Playing the Moot; Or, When Not To Scratch

The most essential part of the Moot Rite is to put the player into a Garou's shoes (those that wear them). It is up to the Storytellers and to the players to reach that point where the participants can feel like Garou among other Garou. To do that, we have to leave just a bit of our humanity at home.

* Attendance: Only rarely is a moot mandatory. Moots can be small or large, and sometimes not everybody attends. Garou who don't go in for the political structure may decide to prowl the Bawn, guarding the Caern. They may hold their own parties away from the moot's circle. Occasionally entire packs will leave the circle--this happens most often during the Cracking of the Bone…

* QUIET!!: The Philodox-dominated Cracking of the Bone is the only tightly-controlled section of the moot and the only place where talking out of turn is dishonorable. Ahroun and Ragabash will hiss, prank, or possibly throw things at a bad storyteller in the Stories and Songs, and the Talesinger's honor depends on a good show. In some Septs (and in some Native American cultures) you can ask questions during a story. But it's never calm. Imagine getting eight-year-olds trying to sit quietly in a circle…now give them Rage.

* Some Settling May Occur During Shipping: The words may change. The Uktena might call the great spirits of the East and West instead of the four winds. The Bone Gnawers and Shadow Lords both tend to "drop" the Litany part. If you are called on to play a part, remember--everybody does the moot differently, though the basic form is the same.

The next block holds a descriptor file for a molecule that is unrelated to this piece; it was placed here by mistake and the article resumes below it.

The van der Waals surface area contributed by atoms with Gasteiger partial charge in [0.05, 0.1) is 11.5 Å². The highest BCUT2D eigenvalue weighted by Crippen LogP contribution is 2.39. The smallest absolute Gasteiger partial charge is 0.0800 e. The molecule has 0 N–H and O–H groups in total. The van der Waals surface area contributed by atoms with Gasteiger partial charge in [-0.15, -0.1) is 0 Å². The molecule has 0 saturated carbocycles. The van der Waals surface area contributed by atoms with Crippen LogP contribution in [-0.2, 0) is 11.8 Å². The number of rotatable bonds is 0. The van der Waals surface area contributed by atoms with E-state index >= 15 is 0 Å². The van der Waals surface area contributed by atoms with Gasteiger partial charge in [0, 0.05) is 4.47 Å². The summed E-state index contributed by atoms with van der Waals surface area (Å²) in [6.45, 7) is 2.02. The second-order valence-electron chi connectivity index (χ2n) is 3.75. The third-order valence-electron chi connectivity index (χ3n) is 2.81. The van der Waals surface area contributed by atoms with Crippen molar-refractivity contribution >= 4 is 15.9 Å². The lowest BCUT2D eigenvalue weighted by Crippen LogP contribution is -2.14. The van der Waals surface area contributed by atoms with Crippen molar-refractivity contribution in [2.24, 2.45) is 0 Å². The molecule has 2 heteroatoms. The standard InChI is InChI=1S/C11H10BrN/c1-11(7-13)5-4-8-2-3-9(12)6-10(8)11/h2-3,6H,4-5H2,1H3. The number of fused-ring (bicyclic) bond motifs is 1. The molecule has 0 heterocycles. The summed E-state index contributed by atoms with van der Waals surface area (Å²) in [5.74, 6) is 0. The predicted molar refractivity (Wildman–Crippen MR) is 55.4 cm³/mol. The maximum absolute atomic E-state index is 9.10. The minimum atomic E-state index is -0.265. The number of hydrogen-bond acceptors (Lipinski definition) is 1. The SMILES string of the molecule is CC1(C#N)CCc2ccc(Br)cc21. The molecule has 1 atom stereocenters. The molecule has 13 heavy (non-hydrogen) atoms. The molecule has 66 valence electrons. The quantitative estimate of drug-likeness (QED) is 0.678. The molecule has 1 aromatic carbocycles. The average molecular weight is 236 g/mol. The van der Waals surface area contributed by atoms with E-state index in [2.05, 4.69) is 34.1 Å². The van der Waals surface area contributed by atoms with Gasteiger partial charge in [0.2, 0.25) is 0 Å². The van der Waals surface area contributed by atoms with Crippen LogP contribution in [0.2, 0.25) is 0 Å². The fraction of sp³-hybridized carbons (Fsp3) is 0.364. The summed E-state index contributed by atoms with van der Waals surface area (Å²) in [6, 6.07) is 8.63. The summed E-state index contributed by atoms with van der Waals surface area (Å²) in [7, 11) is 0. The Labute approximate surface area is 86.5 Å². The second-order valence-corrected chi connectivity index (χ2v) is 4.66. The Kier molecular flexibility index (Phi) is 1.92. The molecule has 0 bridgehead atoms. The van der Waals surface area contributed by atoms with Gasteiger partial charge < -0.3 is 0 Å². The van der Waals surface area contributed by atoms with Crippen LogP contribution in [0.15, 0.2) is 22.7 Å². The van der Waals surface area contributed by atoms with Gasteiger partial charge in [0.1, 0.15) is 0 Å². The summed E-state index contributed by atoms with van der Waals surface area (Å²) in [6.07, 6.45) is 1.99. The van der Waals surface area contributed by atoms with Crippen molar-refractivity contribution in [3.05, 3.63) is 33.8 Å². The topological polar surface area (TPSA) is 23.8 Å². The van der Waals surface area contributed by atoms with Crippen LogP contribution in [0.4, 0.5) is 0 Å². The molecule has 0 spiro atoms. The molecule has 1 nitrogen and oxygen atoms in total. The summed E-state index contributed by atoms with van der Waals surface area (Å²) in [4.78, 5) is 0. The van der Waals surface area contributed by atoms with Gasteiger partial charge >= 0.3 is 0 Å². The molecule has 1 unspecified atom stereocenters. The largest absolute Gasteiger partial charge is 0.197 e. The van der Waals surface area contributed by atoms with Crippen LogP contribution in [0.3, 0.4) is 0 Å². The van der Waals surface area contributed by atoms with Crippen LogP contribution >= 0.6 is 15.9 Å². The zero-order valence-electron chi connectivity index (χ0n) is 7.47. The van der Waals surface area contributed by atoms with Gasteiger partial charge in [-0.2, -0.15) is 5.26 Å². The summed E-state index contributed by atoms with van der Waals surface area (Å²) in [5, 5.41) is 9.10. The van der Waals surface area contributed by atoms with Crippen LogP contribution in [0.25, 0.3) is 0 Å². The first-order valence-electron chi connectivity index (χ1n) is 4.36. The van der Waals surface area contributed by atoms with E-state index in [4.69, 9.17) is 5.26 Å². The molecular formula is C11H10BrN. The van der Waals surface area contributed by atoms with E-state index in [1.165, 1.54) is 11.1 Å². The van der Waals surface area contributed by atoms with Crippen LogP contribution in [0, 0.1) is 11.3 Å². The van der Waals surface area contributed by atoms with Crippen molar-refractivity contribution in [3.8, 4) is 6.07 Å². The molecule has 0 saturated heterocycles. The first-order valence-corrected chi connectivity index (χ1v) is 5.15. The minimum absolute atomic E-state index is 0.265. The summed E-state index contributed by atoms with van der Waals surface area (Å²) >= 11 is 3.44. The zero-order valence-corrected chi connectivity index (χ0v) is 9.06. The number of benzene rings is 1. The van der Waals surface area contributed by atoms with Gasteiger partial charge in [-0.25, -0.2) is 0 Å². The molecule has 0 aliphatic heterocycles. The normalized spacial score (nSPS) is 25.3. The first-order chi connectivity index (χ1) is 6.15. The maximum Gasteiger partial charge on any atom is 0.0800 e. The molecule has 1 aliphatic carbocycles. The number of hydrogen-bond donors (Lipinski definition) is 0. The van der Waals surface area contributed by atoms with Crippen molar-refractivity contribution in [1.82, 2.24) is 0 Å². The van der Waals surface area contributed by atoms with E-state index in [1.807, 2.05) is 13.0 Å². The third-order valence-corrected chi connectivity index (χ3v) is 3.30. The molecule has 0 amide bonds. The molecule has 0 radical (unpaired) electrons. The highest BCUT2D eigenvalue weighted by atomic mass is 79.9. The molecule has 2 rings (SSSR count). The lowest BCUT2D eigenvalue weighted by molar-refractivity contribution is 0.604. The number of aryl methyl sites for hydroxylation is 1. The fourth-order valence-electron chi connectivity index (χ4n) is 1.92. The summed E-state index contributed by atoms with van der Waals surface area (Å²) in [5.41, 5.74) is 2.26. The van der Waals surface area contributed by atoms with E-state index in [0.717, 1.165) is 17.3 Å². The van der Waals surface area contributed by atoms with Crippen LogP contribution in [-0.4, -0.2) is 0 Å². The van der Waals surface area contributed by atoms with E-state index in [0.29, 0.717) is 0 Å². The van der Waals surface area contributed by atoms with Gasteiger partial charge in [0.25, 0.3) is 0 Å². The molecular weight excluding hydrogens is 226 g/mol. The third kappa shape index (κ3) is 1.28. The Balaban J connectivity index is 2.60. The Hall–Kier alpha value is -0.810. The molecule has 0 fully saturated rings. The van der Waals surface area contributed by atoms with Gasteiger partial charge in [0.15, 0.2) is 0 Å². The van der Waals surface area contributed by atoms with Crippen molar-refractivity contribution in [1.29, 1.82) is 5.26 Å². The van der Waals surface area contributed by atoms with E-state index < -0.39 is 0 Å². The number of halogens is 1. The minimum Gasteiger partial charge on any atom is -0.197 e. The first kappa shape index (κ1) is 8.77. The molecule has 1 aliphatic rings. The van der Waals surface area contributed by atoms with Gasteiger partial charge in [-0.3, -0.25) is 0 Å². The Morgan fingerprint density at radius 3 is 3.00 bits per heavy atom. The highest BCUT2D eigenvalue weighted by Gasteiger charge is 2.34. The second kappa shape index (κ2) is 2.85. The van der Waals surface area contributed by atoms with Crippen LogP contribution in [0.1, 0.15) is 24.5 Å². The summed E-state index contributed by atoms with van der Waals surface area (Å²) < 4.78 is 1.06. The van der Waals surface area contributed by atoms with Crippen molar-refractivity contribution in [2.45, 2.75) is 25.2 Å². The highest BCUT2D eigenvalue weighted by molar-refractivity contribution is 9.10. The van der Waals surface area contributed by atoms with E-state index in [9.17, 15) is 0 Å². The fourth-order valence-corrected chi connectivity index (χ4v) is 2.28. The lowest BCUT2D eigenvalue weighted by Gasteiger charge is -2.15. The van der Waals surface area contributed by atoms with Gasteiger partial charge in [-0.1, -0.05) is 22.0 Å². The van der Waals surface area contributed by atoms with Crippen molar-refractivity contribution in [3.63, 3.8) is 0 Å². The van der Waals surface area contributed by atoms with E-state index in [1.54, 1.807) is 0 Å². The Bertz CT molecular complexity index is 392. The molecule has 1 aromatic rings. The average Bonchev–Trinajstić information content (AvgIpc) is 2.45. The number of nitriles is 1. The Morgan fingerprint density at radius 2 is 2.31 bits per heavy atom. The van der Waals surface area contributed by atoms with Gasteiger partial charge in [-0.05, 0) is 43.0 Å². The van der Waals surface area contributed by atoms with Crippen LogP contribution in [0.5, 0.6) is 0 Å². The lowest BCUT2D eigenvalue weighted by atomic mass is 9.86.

* Energy Levels Rising, Captain: Garou are creatures of passion. The Moot starts slowly, with the very formal opening howl and Calling the Wyld. The VERY formal "Cracking the Bone" is painful for some characters (do you have the "Impatient" trait?) After that, though, the Stories and Revel might degenerate into a big party. In Junior High you had to sit in your seat and obey the teacher--and you probably hated it. Garou are part wild animal, and it is not mandatory for them to sit silently. The Moot should be reaching a fever pitch during Stories and Songs, when wild hunts and great revels are on everyone's mind--is this a time for a long, boring dissertation-type story? Play your character like he or she is--on the edge of self-control, a creature of primal emotions. The Moot brings those emotions to the surface in the Tabletop book. With a full Sept of Garou, we should aim for the same.